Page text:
Software design

Software design is a process of problem-solving and planning for a software solution. After the purpose and specifications of software are determined, software developers will design or employ designers to develop a plan for a solution. It includes low-level component and algorithm implementation issues as well as the architectural view.

Overview

The software requirements analysis (SRA) step of a software development process yields specifications that are used in software engineering. If the software is "semiautomated" or user centered, software design may involve user experience design yielding a story board to help determine those specifications. If the software is completely automated (meaning no user or user interface), a software design may be as simple as a flow chart or text describing a planned sequence of events. There are also semi-standard methods like Unified Modeling Language and Fundamental modeling concepts. In either case some documentation of the plan is usually the product of the design.

A software design may be platform-independent or platform-specific, depending on the availability of the technology called for by the design.

Software design topics

Design considerations

There are many aspects to consider in the design of a piece of software. The importance of each should reflect the goals the software is trying to achieve. Some of these aspects are:

* Compatibility - The software is able to operate with other products that are designed for interoperability with another product. For example, a piece of software may be backward-compatible with an older version of itself.
* Extensibility - New capabilities can be added to the software without major changes to the underlying architecture.
* Fault-tolerance - The software is resistant to and able to recover from component failure.
* Maintainability - The software can be restored to a specified condition within a specified period of time. For example, antivirus software may include the ability to periodically receive virus definition updates in order to maintain the software's effectiveness.
* Marketability - If the software is to be mass marketed, there must be a market for the software. Research must be conducted to determine the target market and its needs.
* Modularity - the resulting software comprises well defined, independent components. That leads to better maintainability. The components could be then implemented and tested in isolation before being integrated to form a desired software system. This allows division of work in a software development project.
* Packaging - Printed material such as the box and manuals should match the style designated for the target market and should enhance usability. All compatibility information should be visible on the outside of the package. All components required for use should be included in the package or specified as a requirement on the outside of the package.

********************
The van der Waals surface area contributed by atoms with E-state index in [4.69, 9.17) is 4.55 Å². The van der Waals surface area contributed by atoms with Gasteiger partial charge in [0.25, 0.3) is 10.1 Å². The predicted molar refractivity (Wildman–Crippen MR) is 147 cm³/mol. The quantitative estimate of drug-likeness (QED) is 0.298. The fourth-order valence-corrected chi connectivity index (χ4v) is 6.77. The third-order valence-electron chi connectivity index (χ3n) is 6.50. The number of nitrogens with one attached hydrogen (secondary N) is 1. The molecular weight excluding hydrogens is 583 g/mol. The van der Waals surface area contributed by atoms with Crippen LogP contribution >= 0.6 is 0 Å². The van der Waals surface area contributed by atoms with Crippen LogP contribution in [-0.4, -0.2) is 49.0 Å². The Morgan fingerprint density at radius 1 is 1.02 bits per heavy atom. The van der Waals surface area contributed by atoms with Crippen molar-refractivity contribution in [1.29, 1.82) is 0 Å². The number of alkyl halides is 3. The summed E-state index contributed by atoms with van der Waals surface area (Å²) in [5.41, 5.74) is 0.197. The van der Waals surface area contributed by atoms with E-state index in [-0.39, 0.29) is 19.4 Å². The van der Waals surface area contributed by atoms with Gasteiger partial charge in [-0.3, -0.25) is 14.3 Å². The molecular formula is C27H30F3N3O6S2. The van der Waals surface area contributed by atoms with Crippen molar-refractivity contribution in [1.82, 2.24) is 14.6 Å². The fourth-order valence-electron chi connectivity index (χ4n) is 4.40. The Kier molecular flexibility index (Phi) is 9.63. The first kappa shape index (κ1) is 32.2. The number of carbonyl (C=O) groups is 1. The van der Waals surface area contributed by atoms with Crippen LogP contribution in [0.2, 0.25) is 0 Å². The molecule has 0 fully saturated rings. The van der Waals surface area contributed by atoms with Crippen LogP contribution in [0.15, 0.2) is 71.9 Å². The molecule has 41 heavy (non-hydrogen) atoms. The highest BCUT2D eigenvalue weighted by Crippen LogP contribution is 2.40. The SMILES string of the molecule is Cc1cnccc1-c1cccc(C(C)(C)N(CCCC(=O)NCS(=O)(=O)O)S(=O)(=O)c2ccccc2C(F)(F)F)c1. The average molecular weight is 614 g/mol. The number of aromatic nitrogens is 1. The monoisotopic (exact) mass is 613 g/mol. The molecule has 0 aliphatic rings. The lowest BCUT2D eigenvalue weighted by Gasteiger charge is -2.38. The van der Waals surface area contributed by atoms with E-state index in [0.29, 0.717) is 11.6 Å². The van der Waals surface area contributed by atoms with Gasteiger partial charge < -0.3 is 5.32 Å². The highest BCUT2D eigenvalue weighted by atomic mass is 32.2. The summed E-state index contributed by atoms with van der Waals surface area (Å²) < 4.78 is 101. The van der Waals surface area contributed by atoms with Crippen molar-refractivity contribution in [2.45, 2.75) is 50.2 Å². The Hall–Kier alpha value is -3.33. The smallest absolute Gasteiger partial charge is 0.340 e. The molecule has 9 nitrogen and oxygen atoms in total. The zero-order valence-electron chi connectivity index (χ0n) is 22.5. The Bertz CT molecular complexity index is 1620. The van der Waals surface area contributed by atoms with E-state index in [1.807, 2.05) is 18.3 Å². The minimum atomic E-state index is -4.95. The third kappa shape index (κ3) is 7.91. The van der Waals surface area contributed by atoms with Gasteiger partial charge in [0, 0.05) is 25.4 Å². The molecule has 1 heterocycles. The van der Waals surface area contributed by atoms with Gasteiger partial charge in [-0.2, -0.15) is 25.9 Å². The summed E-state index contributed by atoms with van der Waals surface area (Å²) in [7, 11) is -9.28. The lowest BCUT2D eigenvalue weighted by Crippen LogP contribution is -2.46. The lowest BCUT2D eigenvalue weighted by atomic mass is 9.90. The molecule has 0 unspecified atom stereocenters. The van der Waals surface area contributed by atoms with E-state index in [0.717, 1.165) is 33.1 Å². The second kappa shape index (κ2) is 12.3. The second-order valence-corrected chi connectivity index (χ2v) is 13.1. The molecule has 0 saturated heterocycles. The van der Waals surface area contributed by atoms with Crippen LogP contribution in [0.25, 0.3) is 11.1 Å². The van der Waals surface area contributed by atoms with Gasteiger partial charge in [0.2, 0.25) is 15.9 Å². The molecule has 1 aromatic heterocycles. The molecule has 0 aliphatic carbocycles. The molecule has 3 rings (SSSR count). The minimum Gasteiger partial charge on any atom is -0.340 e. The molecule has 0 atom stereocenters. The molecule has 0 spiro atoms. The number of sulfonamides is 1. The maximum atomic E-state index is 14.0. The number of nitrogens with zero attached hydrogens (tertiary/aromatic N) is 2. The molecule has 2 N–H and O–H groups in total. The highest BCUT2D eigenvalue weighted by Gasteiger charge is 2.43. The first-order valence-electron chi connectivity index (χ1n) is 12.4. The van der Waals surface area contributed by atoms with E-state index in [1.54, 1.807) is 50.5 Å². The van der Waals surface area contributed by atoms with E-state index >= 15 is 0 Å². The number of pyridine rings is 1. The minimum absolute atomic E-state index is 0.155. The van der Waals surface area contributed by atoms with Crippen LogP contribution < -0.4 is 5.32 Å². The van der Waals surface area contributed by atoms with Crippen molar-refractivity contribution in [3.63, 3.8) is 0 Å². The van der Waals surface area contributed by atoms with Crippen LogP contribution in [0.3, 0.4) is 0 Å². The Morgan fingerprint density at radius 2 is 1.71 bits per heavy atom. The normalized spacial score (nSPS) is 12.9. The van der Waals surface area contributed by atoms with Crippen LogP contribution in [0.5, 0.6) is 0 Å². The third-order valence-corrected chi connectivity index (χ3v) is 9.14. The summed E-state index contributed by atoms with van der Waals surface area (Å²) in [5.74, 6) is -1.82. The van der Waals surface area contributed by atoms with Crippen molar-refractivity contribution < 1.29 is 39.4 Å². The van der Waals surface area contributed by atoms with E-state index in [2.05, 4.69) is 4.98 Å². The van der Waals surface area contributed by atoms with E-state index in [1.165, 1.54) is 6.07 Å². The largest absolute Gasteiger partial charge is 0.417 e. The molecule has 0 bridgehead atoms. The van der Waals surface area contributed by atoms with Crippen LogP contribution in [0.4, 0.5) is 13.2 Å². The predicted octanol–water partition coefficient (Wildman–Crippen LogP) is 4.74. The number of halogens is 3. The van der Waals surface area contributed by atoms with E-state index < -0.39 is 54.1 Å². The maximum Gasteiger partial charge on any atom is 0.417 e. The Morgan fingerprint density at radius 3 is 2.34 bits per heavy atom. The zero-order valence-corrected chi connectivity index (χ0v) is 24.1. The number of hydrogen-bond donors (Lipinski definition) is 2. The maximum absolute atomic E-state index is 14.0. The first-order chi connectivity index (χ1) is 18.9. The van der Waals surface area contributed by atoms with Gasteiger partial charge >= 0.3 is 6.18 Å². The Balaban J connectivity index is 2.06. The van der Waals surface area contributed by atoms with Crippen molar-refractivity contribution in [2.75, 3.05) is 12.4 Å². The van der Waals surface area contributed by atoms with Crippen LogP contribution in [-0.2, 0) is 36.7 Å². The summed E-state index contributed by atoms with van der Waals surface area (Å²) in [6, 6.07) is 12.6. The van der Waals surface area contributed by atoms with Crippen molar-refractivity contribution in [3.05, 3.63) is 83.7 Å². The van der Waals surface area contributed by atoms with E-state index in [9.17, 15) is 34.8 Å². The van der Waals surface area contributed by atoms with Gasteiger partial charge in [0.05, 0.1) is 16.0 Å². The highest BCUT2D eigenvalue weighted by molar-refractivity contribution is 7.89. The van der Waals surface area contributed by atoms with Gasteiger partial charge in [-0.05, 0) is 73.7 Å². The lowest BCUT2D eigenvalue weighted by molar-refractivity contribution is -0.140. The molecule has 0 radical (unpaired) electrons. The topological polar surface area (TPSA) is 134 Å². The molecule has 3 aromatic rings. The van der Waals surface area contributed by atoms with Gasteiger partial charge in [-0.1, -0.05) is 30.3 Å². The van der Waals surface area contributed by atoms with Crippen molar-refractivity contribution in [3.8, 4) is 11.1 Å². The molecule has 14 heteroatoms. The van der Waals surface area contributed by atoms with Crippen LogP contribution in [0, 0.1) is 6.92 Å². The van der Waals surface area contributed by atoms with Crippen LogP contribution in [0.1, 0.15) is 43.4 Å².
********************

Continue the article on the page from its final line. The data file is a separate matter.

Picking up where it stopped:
* Reliability - The software is able to perform a required function under stated conditions for a specified period of time.
* Reusability - the modular components designed should capture the essence of the functionality expected out of them and no more or less. This single-minded purpose renders the components reusable wherever there are similar needs in other designs.
* Robustness - The software is able to operate under stress or tolerate unpredictable or invalid input. For example, it can be designed with a resilience to low memory conditions.
* Security - The software is able to withstand hostile acts and influences.
* Usability - The software user interface must be intuitive (and often aesthetically pleasing) to its target user/audience. In many cases, online help should be included and also carefully designed.

Design methodologies

Design methodologies aim to provide a template process or a framework for the actual design of a system. They aim to simplify the actual process of designing a system and aim to enforce some standard design principles which improve the quality of a design. One of the earlier design methodologies is the Responsibility Driven Design (RDD) pioneered by Rebecca Wirth et al. It forms the basis of the URDAD, the Use Case, Responsibility-Driven Analysis and Design method which aims to generate a technology neutral design which is then mapped onto one's choice of implementation architecture and technologies.

Design Patterns

A software designer or architect may identify a design problem which has been solved by others before. A template or pattern describing a solution to a common problem is known as a design pattern. The reuse of such patterns can speed up the software development process, having been tested and proved in the past.

Usage

Software design documentation may be reviewed or presented to allow constraints, specifications and even requirements to be adjusted prior to programming. Redesign may occur after review of a programmed simulation or prototype. It is possible to design software in the process of programming, without a plan or requirement analysis, but for more complex projects this would not be considered a professional approach. A separate design prior to programming allows for multidisciplinary designers and Subject Matter Experts (SMEs) to collaborate with highly-skilled programmers for software that is both useful and technically sound.

See also

* Aspect-oriented software development
* Common layers in an information system logical architecture
* Experience design
* Search Based Software Engineering
* Software development
* Software blueprint
* Software architecture
* Software Design Description (IEEE 1016)
* User experience

References


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